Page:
Forrest plans 1GW thin film solar plant in Australia to build “large-scale green energies”

Andrew Forrest’s Fortescue Future Industries is planning a 1GW solar power plant in Australia to reduce costs and “build green energy on a large scale” after acquiring a majority stake in Dutch solar and hydrogen technology group HyET.

The acquisition of a 60 per cent stake in HyET is the first concrete step from Forrest and FFI to fulfill its magnificent vision of rolling out more than one hundred gigawatts of green hydrogen capacity in Australia and around the world, powered by renewable energy.

These plans will depend on significant cost reductions in both solar cells and hydrogen electrolyzer technology, and HyET will invest in both. Its “Powerfoil” solar technology is described as extremely light and with a significantly lower leveled energy cost.

“Green energy must be available on an industrial, global scale. We do not have time to wait, we have to act now, “Forrest said in a statement.

“HyET companies’ technologies are helping us reach that turning point, and the world will seriously begin the journey to becoming zero-carbon.”

FFI CEO Julie Shuttleworth said the company had already begun design for a 1GW Powerfoil solar plant in Australia. It was not immediately clear where this will be located.

“On this scale, we aim to quickly reduce costs at a faster rate than is possible with conventional Solar PV technology,” she said. It would be by far the largest photovoltaic module factory ever built in Australia.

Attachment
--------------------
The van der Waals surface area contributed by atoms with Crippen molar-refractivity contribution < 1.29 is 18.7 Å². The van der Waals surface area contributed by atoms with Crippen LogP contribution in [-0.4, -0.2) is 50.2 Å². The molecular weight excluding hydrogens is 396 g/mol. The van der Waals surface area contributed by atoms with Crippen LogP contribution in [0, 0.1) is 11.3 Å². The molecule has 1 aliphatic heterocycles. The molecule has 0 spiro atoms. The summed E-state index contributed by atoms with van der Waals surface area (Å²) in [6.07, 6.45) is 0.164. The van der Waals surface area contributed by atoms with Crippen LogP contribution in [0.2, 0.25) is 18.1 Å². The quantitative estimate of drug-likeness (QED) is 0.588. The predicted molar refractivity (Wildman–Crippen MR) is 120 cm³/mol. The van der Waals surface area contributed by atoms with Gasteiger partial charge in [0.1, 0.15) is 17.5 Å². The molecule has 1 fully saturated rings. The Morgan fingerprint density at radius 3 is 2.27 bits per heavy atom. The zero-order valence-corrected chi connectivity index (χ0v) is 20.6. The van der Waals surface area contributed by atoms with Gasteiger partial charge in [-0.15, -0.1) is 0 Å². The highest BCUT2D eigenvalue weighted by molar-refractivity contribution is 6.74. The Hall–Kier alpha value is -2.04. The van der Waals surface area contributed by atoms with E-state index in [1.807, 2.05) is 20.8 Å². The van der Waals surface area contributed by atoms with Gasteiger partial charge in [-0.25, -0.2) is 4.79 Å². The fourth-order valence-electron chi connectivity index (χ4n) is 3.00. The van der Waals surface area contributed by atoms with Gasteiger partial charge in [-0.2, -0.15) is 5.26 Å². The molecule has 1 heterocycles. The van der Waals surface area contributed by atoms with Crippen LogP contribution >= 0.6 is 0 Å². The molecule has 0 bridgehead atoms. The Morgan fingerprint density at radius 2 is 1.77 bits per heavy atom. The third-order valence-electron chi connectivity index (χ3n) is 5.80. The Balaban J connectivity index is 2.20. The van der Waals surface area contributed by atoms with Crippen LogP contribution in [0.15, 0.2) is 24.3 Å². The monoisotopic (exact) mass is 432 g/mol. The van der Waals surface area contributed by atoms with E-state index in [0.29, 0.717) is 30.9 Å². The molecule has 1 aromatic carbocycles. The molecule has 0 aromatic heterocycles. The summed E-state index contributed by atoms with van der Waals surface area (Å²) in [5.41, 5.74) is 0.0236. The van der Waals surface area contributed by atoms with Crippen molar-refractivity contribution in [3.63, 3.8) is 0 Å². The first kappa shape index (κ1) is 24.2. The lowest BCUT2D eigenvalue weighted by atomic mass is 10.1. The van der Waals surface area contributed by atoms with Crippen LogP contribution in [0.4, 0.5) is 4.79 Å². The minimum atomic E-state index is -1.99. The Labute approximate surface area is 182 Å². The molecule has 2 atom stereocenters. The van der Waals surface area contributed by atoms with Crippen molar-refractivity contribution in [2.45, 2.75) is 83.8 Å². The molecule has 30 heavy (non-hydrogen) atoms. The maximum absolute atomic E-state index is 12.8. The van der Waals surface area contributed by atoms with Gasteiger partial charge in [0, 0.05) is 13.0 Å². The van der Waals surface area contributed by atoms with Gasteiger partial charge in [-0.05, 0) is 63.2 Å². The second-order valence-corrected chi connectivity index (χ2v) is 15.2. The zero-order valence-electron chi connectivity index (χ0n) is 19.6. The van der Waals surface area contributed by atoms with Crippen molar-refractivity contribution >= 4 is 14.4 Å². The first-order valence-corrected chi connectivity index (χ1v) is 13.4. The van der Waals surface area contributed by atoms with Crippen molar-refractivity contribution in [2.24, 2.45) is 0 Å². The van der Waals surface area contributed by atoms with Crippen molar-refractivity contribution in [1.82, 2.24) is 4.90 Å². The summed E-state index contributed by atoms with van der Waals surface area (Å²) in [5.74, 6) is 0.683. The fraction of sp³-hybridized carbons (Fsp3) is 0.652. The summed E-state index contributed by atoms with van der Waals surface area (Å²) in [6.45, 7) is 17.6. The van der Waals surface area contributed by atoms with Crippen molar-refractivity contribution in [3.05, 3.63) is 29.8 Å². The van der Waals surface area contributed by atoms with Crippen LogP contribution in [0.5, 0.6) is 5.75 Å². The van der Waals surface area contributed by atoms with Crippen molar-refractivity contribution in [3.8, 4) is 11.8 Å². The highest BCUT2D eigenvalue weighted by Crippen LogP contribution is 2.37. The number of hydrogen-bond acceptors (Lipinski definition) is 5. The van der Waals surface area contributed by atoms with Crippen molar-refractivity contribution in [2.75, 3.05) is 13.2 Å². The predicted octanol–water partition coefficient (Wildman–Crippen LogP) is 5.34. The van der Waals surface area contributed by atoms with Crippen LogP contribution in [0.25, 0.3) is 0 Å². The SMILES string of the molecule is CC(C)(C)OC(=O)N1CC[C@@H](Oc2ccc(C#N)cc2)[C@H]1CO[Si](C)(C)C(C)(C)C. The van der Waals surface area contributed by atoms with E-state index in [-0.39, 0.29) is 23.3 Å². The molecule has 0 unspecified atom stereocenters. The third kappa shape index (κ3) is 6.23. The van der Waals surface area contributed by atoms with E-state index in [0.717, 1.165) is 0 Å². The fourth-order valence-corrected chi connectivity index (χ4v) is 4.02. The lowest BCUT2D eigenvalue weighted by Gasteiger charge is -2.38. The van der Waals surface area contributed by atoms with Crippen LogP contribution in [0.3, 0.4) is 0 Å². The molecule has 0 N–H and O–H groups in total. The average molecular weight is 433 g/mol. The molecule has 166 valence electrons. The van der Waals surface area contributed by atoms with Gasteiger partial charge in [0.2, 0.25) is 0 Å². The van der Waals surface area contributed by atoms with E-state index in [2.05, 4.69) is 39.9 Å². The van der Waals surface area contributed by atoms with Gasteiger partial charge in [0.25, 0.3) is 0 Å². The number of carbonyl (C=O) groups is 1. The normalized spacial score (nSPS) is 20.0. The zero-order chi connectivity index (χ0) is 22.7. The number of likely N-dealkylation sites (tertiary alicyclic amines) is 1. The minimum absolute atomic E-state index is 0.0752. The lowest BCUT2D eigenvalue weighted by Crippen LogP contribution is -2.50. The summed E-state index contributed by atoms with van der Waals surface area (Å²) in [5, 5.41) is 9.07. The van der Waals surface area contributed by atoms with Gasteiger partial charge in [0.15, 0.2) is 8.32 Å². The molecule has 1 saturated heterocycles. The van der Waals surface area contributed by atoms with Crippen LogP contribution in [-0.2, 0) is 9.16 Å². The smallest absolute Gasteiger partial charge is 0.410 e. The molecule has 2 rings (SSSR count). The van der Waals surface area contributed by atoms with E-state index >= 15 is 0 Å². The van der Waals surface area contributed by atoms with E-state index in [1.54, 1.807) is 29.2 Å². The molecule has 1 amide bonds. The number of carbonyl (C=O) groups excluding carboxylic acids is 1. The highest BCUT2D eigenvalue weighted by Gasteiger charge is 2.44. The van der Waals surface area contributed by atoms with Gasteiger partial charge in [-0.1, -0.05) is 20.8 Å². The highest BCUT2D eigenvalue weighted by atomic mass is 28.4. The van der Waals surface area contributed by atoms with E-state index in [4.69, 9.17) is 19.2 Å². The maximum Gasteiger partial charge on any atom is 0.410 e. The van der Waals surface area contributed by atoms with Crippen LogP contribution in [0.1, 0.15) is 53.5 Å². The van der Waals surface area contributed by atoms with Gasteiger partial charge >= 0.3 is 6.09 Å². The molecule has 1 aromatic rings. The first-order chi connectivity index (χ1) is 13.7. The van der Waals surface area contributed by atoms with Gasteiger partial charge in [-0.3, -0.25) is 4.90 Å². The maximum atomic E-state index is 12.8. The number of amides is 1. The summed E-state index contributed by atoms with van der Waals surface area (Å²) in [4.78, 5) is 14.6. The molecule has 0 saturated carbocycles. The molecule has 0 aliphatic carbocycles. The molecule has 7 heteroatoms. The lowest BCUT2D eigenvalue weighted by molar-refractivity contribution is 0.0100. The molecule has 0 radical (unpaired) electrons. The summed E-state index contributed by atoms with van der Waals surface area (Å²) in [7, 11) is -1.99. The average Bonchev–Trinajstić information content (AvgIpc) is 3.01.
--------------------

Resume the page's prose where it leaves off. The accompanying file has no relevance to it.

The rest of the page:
Forrest is already a backer alongside billionaire Mike Cannon-Brookes of the Northern Territory Sun Cable project, which proposes the world’s largest solar cell plant — up to 20GW — and more than 40GWh of battery storage to supply Singapore and local industry.

His own plans for significant renewable hydrogen capacity in Australia would also require dozens of gigawatts of large-scale wind and solar, most likely in Western Australia. He has reportedly negotiated access to land, but no detailed details have come to light.

HyET also has an interesting hydrogen compressor technology that Shuttleworth says will help FFI reduce the cost of green hydrogen.

“FFI’s goal is to become the world’s leading, fully renewable energy and green product company,” she said.

“The addition of HyET Solar and HyET Hydrogen to our portfolio of FFI companies builds on our commitment to developing technologies needed to manage emissions and global warming.

Not much has been heard about HyET’s Powerfoil technology, but the company claims that its ultra-low weight (0.6 kg / m2 or a small fraction of standard panels) means it can be installed without expensive support frames and structures.

It says again that it will lead to a 30 percent reduction in the leveled electricity costs compared to traditional crystalline silicon glass panels (c-Si), and means that it can also be integrated into building elements.

And it says that the materials it uses are plentiful, largely silicon and aluminum, and will provide an energy payment in less than a year.

So far, the technology has only been installed in small capacities, including a roof at IKEA in the Netherlands, gas stations in Oman and Indonesia, and on a cruise ship operating in the Galapagos Islands (see image below).

Details of the transaction between FFI and HyET shareholders were not disclosed. The founders of HyET – SuperNova NV and Royal Vopak remain the only other shareholders in both companies.

“We are incredibly pleased to have teamed up with Fortescue Future Industries,” said Rombout Swanborn, founder and CEO of HyET Hydrogen and HyET Solar in a statement.

“Not only does this enable us to contribute much more effectively to the creation of a renewable energy infrastructure, but now we can also greatly increase the scope of our activities – two important goals since we started our businesses.”

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